Trolley numbers spiral at Portlaoise and other hospitals.
The number of trollies at Portlaoise and other €1 billion funded hospitals in Dublin and the Midlands has jumped by nearly a quarter or more than 3,300 so far this year compared to 2016.
The figures are contained in the latest Irish Nurses and Midwives Organisation (INMO) Trolley/Ward Watch figures, for the month of October and to date in 2017. The INMO says the level of overcrowding, arising from admitted patients being left on trolleys in Emergency Departments, or wards, continues to reach record levels.
Figures for the the Dublin Midlands Hospital Group (DMHG) are listed. The group includes hospitals in Laois, Offaly, Kildare and Dublin which provided local, regional and national services. To date in 2017 the number of trollies has jumped from 14,203 to 17,541 - a 23.5% increase. All of these patients had to be left on trollies because no bed could be found in the hospitals.
The number of trollies deployed at the Midlands Regional Hospital Portlaoise to the end of October reached 2,870 compared to 2,747 last year. The Laois hospital had the third highest trolley count in the DMHG.
Tallaght hospital is the busiest with 4,107 followed closely by Tullamore with 4,093. Under a new HSE plan many of the 40,000 people who present to Portlaoise A&E each year would be diverted to these two hospitals emergency departments. Tallaght's trolley numbers are up by more than 500 on 2016.
A total of 2,763 had to be left on trollies in Naas General while the country's biggest hospital, St James, needed trollies for 1,854 patients so far this year - up just under 500 on last year.
Tullamore hospital was extremely busy in October. Some 422 patients had to be put on trollies in the Offaly hospital just short 425 accommodated on trollies in Tallaght in west Dublin. It was a relatively quiet month in Portlaoise with 136 trollies used in A&E and wards.
A recent new five year Strategy for the DMHG hospitals says annual funding is now over €1 billion treating more than 800,000 annually. It wants to downgrade Portlaoise and concentrate resources in Tallaght and Tullamore.
Nationally nurses say the latest figures confirm the following:
- In October there were 8,903 patients, admitted for care, for whom there was no in-patient beds.
- This represents a 15% increase when compared to October 2016; and
- In the first 10 months of this year (January to October) there were 82,459 patients, admitted for care, with no in-patient bed available.
- This represents an 8% increase, on the first 10 months of 2016, and a 96% increase in the first 10 months of 2007.
The INMO say figures also confirm that, in October, the levels of overcrowding, in Dublin hospitals, had increased, when compared to October 2016. This follows a number of months when, in Dublin, levels of overcrowding had reduced.
However in hospitals, outside of Dublin, the situation continues to deteriorate, significantly, with record levels both in the month of October and in the 10 months of the year to date.
In the month of October the hospitals with the highest number patients, on trolleys, were:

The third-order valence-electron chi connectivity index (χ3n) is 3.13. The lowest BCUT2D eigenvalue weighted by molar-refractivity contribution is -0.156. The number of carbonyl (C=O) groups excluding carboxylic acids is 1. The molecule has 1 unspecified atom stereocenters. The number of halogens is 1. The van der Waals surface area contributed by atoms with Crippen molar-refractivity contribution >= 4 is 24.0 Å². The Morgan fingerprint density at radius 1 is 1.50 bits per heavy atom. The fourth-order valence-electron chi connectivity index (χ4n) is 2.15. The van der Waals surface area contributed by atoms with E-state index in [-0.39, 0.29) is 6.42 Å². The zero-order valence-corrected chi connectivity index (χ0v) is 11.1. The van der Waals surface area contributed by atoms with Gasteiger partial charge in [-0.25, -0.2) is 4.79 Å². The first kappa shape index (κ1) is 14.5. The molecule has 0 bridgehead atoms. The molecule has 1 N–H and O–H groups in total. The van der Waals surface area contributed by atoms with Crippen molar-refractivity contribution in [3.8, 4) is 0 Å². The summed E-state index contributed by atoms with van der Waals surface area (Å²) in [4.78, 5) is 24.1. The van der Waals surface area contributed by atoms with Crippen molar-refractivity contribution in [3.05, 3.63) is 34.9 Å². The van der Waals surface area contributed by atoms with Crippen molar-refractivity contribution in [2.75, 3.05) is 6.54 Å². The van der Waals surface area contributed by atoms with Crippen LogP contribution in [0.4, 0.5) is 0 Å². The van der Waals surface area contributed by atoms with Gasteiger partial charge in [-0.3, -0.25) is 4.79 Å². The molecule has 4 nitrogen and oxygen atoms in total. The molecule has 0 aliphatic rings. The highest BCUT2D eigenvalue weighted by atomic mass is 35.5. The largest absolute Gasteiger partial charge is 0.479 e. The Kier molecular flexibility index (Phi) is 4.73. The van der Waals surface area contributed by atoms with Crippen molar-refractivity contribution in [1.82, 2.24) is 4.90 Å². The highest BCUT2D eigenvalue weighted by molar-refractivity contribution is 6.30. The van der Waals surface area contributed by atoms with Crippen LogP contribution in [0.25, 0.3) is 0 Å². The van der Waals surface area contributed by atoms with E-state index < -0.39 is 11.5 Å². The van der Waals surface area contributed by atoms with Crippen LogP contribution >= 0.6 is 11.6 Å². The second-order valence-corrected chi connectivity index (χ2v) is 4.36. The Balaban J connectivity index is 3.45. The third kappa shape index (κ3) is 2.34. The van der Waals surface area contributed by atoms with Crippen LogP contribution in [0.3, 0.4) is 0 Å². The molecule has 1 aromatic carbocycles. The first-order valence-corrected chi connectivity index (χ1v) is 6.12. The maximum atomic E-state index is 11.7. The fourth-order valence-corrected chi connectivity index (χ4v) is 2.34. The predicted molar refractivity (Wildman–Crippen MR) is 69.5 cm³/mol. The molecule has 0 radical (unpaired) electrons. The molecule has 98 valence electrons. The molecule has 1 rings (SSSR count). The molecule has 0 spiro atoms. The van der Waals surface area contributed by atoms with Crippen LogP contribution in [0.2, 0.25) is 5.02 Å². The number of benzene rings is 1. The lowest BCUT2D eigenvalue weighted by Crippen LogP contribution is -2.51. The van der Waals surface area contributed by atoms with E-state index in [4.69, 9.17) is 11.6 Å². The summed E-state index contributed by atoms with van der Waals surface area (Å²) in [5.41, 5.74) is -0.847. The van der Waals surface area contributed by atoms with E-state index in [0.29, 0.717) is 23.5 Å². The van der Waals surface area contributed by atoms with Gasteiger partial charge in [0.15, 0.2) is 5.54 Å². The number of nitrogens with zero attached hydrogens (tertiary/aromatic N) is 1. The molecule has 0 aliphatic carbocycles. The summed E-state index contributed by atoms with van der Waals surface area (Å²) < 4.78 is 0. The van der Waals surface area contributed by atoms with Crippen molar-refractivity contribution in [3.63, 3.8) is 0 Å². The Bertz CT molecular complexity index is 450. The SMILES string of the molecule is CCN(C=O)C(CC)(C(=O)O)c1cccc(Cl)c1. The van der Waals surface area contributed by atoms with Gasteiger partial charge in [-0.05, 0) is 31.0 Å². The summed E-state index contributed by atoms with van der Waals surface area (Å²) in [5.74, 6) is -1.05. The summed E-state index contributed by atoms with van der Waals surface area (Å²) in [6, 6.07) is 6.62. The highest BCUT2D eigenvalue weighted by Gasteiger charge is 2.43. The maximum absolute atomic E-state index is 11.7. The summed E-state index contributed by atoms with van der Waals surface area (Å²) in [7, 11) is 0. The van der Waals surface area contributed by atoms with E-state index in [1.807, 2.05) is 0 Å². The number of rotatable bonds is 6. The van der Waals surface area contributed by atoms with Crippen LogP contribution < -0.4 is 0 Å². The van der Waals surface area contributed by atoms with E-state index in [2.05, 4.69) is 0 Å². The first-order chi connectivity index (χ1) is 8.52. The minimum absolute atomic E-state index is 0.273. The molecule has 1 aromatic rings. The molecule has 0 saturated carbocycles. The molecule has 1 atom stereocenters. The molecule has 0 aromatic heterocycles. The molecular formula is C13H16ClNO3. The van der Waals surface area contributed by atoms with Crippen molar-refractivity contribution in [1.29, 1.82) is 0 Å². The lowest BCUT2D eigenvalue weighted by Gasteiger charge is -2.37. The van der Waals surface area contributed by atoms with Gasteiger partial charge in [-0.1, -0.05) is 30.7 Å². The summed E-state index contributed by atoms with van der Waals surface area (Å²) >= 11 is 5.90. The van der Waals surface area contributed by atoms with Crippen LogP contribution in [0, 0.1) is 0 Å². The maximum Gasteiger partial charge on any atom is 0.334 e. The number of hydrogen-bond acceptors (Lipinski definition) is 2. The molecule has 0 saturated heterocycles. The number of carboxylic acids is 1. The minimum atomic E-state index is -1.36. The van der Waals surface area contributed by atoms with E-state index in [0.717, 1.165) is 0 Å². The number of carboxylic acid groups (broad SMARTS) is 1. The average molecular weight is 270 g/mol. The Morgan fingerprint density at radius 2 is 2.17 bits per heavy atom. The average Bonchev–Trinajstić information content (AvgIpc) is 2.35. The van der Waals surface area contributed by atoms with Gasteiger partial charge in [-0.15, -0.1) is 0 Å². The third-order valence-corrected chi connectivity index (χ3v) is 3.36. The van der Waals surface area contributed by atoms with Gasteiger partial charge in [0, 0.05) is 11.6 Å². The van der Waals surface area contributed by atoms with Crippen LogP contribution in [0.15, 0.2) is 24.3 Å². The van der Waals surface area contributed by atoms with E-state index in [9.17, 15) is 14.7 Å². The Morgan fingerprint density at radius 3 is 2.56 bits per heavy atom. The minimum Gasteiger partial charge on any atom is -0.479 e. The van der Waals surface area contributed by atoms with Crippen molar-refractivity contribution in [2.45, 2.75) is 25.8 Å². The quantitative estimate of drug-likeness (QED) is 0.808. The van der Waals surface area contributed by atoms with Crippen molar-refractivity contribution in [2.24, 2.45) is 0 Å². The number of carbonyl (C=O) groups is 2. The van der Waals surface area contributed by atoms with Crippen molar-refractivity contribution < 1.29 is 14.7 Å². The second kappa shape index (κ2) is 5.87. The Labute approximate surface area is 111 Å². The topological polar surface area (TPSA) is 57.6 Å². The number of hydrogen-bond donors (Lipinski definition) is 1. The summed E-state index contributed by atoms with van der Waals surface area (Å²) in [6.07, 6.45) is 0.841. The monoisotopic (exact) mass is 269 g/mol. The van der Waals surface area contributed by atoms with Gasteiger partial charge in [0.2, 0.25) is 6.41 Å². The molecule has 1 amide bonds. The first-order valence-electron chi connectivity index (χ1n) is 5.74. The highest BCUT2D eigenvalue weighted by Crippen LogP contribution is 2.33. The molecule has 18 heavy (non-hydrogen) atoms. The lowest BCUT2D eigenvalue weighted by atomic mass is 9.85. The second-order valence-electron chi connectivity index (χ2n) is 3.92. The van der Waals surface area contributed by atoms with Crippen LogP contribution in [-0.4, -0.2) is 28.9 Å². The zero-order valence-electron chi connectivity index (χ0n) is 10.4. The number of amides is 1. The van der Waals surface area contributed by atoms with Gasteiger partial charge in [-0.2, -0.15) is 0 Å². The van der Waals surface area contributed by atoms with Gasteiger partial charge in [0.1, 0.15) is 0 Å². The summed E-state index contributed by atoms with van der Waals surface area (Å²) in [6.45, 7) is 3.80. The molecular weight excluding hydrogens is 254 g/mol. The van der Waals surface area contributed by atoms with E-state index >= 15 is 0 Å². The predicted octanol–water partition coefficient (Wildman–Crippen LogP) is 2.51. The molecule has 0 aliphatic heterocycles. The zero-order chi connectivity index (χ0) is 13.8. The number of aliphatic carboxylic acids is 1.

- University Hospital Limerick: 719
- University Hospital Galway: 679
- Cork University Hospital: 635
- South Tipperary General Hospital: 546
- St Luke’s Hospital Kilkenny: 495
However the figures also show very marked increases in other hospitals including:
- Wexford General Hospital – from 55 in October 2016 to 241 in October 2017;
- Letterkenny University Hospital – from 121 in October 2016 to 459 in October 2017.
The INMO says it meet with the Health and Safety Authority (HSA), on 30th November 2017, following a request for unannounced inspections of all Emergency Departments/Wards. At this meeting the INMO will again be calling upon the HSA to issue directions to ensure nursing, and other frontline staff, have a safe working environment. The nurses say it is not acceptable that staff should have to work, in such overcrowded environments, on a daily basis.
Commenting on the latest figures INMO General Secretary Liam Doran said:
“These figures, yet again, confirm the obvious reality that our public health service is critically short of acute hospital beds, which is having a serious, detrimental and harmful effect upon patient care. It is imperative, as we enter the winter period, that all hospitals are empowered and supported to allow the following:
- Open all available beds;
- Introduce incentivised packages to recruit and retain the required numbers of additional nursing staff to allow for the opening of these beds and ensure safe staffing in all EDs and wards;
- Initiate rostered attendance, by senior clinical decision makers, over the extended day 8.00 a.m. to 10.00 p.m., over the seven day cycle;
- Ensure all available transitional and long term care beds, home care packages and home help hours, as required, without a waiting list, are available to all community nursing management/services.
"In order to address this crisis there cannot be any restriction, on the funds available to increase the capacity of the health service, as we enter the winter period," said the INMO general secretary
The Emergency Department Taskforce is scheduled to meet on 4th December 2017. The INMO said it will be seeking confirmation, at this meeting, that all of the foregoing measures, together with any other initiatives necessary to address this crisis, have been introduced across the system.